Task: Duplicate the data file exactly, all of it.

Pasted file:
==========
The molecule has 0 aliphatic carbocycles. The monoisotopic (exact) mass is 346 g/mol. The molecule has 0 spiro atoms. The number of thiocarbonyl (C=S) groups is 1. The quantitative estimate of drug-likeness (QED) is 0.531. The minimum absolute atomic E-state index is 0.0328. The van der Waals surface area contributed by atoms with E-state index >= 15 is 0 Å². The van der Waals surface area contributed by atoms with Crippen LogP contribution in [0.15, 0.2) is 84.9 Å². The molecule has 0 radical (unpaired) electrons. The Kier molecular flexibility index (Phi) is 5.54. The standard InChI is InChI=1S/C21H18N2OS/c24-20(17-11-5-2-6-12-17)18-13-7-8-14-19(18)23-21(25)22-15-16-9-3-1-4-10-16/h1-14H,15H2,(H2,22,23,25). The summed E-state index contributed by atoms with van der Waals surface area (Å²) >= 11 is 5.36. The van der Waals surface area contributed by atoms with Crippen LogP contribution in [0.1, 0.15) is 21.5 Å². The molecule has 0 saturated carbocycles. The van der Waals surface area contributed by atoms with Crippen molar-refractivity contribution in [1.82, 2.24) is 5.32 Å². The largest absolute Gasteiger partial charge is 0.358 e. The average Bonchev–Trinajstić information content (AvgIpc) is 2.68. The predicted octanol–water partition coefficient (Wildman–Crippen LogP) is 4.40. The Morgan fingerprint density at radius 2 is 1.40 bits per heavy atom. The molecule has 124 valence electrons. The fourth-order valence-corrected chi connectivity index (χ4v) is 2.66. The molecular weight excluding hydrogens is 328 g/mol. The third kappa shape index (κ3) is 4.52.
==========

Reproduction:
The molecule has 0 aliphatic carbocycles. The monoisotopic (exact) mass is 346 g/mol. The molecule has 0 spiro atoms. The number of thiocarbonyl (C=S) groups is 1. The quantitative estimate of drug-likeness (QED) is 0.531. The minimum absolute atomic E-state index is 0.0328. The van der Waals surface area contributed by atoms with E-state index >= 15 is 0 Å². The van der Waals surface area contributed by atoms with Crippen LogP contribution in [0.15, 0.2) is 84.9 Å². The molecule has 0 radical (unpaired) electrons. The Kier molecular flexibility index (Phi) is 5.54. The standard InChI is InChI=1S/C21H18N2OS/c24-20(17-11-5-2-6-12-17)18-13-7-8-14-19(18)23-21(25)22-15-16-9-3-1-4-10-16/h1-14H,15H2,(H2,22,23,25). The summed E-state index contributed by atoms with van der Waals surface area (Å²) >= 11 is 5.36. The van der Waals surface area contributed by atoms with Crippen LogP contribution in [0.1, 0.15) is 21.5 Å². The molecule has 0 saturated carbocycles. The van der Waals surface area contributed by atoms with Crippen molar-refractivity contribution in [1.82, 2.24) is 5.32 Å². The largest absolute Gasteiger partial charge is 0.358 e. The average Bonchev–Trinajstić information content (AvgIpc) is 2.68. The predicted octanol–water partition coefficient (Wildman–Crippen LogP) is 4.40. The Morgan fingerprint density at radius 2 is 1.40 bits per heavy atom. The molecule has 124 valence electrons. The fourth-order valence-corrected chi connectivity index (χ4v) is 2.66. The molecular weight excluding hydrogens is 328 g/mol. The third kappa shape index (κ3) is 4.52.